ODF Sustainability Study

Download the executive summary and full study

Between March 2012 and October 2013,Plan Internationalcarried outresearch on ODF sustainability in their programmes in Africa. This study,carried out on Plan's behalf by FH Designs and with support from theAustralian and UK governments, was conducted in Ethiopia, Kenya, SierraLeone and Uganda.

The study investigated results in CLTS programmes operated by Plan acrossthe four countries. Data was collected in 4960 households in 116 villages where CLTS had beentriggered and communities declared ODF two or more years before the study commenced. Thestudy sought to answer three questions:

  1. What percentage of households had remained ODF?
  2. What were the primary causes of households reverting toopendefecation(OD)?
  3. What motivated people to remain ODF?

Findings
The study identified that 87% of the households surveyed still had a latrine and thus that if ODFstatus was equated with a household having a functioning latrine then the rate of reversion to OD(or ‘slippage') was a remarkably low 13%. However, if a wider set of criteria for ODF qualificationwas applied - things like having a lid over the latrine squat hole, having hand washing facilities withwater and soap or soap-substitute - then the slippage rate increased progressively to over 90%.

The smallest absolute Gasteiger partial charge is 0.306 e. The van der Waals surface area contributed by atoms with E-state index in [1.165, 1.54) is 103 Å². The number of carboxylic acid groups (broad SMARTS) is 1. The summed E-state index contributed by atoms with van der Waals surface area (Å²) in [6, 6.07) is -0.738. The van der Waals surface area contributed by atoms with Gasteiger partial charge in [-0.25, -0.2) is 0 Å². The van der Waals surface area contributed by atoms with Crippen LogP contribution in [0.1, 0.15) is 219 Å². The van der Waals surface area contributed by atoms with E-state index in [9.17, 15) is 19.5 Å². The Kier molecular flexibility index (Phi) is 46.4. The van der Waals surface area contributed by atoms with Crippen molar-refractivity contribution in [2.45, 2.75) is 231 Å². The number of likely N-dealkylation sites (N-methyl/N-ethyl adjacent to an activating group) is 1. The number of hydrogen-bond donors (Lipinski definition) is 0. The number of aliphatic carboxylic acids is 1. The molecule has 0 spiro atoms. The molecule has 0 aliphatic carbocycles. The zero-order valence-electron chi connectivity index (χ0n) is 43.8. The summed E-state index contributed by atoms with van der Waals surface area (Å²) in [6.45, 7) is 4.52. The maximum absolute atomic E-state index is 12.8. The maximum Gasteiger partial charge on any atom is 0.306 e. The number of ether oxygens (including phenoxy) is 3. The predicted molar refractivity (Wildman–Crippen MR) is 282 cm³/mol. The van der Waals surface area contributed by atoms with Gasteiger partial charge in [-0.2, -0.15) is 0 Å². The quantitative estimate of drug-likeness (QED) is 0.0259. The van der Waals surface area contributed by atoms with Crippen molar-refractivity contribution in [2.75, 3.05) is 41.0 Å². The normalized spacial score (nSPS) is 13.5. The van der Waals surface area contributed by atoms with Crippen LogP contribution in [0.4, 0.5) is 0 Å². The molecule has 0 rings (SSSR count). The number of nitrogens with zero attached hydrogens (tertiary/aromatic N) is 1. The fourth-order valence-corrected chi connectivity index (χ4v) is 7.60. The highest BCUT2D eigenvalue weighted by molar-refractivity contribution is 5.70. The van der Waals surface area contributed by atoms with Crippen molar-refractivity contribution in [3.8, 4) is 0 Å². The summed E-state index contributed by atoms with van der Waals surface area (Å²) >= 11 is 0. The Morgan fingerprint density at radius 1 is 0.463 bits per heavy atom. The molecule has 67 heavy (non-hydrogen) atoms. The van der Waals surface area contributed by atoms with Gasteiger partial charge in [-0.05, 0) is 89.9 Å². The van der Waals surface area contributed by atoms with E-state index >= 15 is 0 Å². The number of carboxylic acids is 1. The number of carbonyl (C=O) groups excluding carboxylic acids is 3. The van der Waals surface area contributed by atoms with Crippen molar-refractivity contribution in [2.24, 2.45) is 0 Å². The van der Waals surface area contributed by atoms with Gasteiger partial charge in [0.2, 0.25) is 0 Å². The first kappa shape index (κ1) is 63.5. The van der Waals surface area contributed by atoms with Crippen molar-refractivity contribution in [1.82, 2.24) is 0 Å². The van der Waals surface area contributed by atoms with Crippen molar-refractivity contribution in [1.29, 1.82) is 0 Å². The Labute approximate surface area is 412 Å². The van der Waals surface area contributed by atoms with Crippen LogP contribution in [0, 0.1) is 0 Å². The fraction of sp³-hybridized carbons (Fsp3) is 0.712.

Motivators and enablers versus De-motivators and Barriers
Key factors supporting (motivators and enablers) and inhibiting (de-motivators and barriers) households and communities to invest in and maintain use of latrines were identified throughinterviews with 1200 households across more than 50 communities.

Practical implications
The study also identified a number of key practice implication for CLTS programs including: